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The Weird Tale of Juicero, the $400 Wi-Fi Juicer That’s Worse Than Your Bare Hands

Like so many things in recent times, the story of the Juicero is the kind of thing you’d read in a book and think, “Nah, this is too on-the-nose. Not realistic. The point of this story is cartoonishly obvious,” and yet, it’s very real. It was already a silly enough sign of modern times that investors poured millions into a connected “Internet of things” juicer, and things have only gotten worse from there.

And no, we didn’t even hit bottom when the thing debuted and it was discovered that the juice packs could easily be wrung out with your own bare hands, though that’s pretty bad in itself. Juicero ships you proprietary Produce Packs to pour your perfectly pressed glass of juice. Whether or not those juice packs are worth it for all the rad, super hip health benefits they’re promising from Mother Earth is up to you, and fresh-squeezed juice isn’t a bad product on its own, but there’s absolutely no reason you need a fairly expensive appliance to make use of those packs.

This was demonstrated perfectly by Bloomberg reporters, with a video showing that using your hands on the Produce Packs works just fine to produce a glass of juice. Of course, after taking in all that investment money on an idea that already sounded like it was concocted by 30 Rock’s Jack Donaghy (“Juice, but with the Internet! Two things people love! Synergy!”), the Juicero PR machine had some damage control to do on the idea that their product managed to render itself obsolete.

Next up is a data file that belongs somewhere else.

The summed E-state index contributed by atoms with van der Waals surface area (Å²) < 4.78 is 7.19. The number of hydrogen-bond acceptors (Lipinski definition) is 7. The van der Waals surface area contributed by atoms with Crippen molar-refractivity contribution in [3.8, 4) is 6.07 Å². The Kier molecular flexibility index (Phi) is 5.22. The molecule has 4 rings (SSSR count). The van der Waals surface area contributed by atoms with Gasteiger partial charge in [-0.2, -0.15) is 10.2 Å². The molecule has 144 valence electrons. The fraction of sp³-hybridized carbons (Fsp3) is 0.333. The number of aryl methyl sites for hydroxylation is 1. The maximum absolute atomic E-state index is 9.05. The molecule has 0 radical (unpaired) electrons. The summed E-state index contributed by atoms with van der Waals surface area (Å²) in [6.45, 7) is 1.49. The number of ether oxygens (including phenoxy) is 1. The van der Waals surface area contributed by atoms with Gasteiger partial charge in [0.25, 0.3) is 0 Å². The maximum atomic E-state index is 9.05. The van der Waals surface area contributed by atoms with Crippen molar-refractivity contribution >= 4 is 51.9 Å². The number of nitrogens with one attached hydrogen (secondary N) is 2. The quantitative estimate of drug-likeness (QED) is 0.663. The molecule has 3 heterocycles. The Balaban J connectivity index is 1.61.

So, their CEO explained everything in a Medium post that he opened by saying he’d only been the CEO since November, as though subtly hinting that none of this shit is his fault, and oh God how did he wind up having to defend this thing? He was just an investor and board member who thought they’d be able to sell an unnecessary juice machine to some rich, health fad-prone dummies!

Anyway, defend he did, explaining all the great benefits the Juicero provides, like digital rights management that allows them to remotely shut down contaminated or expired juice packs, juice packs that are of consistent quality (which has nothing to do with the actual juicer being worth it), the fact that thing will juice the pack for you and thus save you valuable time, and hey, the Produce Packs themselves are a quality product that require that DRM to maintain a proper supply chain, so please pay $400 for a pointless machine out of appreciation!

For those playing along at home, only one of those is an actual reason that the juicer itself is helpful, and it’s not an incredibly convincing one. The rest either assume you’re unable to read expiration dates on your own—or your on-the-go lifestyle just makes you too damn busy to do so, you always-connected worker of the future!—or that you should really buy the overpriced juicer because the juice packs themselves are such a great product that you should be willing to spot them some a few hundred extra dollars on top of the $29.99 per week Produce Pack cost.

The PR defense post does also include a (downright laughable) video attempt to debunk the fact that the hand-squeezing method works, where they cut the juice pack open for no reason at all, since that’s not a thing the Bloomberg video did. For the record, Bloomberg’s video demonstrated that it was possible to simply squeeze the bag with your hands the same way the juicer would—no incision necessary—not try to make a weird craft project out of it.

Who cares if Juicero’s video doesn’t at all debunk the uselessness of the product? It’s 2017! Words have no meaning anymore! Your claims are debunked because an absurd, straw man version of them has been debunked, and that’s all there is to it. Rock on with your flavonoids! Fist bump Mother Earth! YEAH!

(via Gizmodo, image: screengrab)

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Dan Van Winkle (he) is an editor and manager who has been working in digital media since 2013, first at now-defunct Geekosystem (RIP), and then at The Mary Sue starting in 2014, specializing in gaming, science, and technology. Outside of his professional experience, he has been active in video game modding and development as a hobby for many years. He lives in North Carolina with Lisa Brown (his wife) and Liz Lemon (their dog), both of whom are the best, and you will regret challenging him at Smash Bros.